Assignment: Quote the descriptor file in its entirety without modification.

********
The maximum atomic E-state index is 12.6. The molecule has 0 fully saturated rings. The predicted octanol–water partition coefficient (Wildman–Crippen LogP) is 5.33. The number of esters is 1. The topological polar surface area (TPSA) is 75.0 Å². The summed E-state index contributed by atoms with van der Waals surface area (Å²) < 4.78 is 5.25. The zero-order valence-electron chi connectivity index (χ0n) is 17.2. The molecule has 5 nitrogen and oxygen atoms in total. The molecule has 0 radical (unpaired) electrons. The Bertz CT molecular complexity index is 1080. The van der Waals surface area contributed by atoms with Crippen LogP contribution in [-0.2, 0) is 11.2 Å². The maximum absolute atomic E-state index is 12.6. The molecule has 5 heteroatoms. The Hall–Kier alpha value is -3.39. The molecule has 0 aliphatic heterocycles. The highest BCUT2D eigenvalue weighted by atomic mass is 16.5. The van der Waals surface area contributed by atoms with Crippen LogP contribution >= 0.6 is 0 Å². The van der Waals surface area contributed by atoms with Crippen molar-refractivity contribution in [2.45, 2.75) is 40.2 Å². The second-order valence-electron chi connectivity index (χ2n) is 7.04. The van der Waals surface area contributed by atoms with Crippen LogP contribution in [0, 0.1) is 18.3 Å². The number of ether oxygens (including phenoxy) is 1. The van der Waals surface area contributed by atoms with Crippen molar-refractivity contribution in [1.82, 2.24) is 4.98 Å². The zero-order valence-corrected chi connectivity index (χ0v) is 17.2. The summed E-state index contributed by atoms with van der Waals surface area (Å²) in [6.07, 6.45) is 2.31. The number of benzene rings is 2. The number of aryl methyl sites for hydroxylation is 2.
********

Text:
The maximum atomic E-state index is 12.6. The molecule has 0 fully saturated rings. The predicted octanol–water partition coefficient (Wildman–Crippen LogP) is 5.33. The number of esters is 1. The topological polar surface area (TPSA) is 75.0 Å². The summed E-state index contributed by atoms with van der Waals surface area (Å²) < 4.78 is 5.25. The zero-order valence-electron chi connectivity index (χ0n) is 17.2. The molecule has 5 nitrogen and oxygen atoms in total. The molecule has 0 radical (unpaired) electrons. The Bertz CT molecular complexity index is 1080. The van der Waals surface area contributed by atoms with Crippen LogP contribution in [-0.2, 0) is 11.2 Å². The maximum absolute atomic E-state index is 12.6. The molecule has 5 heteroatoms. The Hall–Kier alpha value is -3.39. The molecule has 0 aliphatic heterocycles. The highest BCUT2D eigenvalue weighted by atomic mass is 16.5. The van der Waals surface area contributed by atoms with Crippen LogP contribution >= 0.6 is 0 Å². The van der Waals surface area contributed by atoms with Crippen molar-refractivity contribution in [2.45, 2.75) is 40.2 Å². The second-order valence-electron chi connectivity index (χ2n) is 7.04. The van der Waals surface area contributed by atoms with Crippen LogP contribution in [0, 0.1) is 18.3 Å². The number of ether oxygens (including phenoxy) is 1. The van der Waals surface area contributed by atoms with Crippen molar-refractivity contribution in [1.82, 2.24) is 4.98 Å². The zero-order valence-corrected chi connectivity index (χ0v) is 17.2. The summed E-state index contributed by atoms with van der Waals surface area (Å²) in [6.07, 6.45) is 2.31. The number of benzene rings is 2. The number of aryl methyl sites for hydroxylation is 2.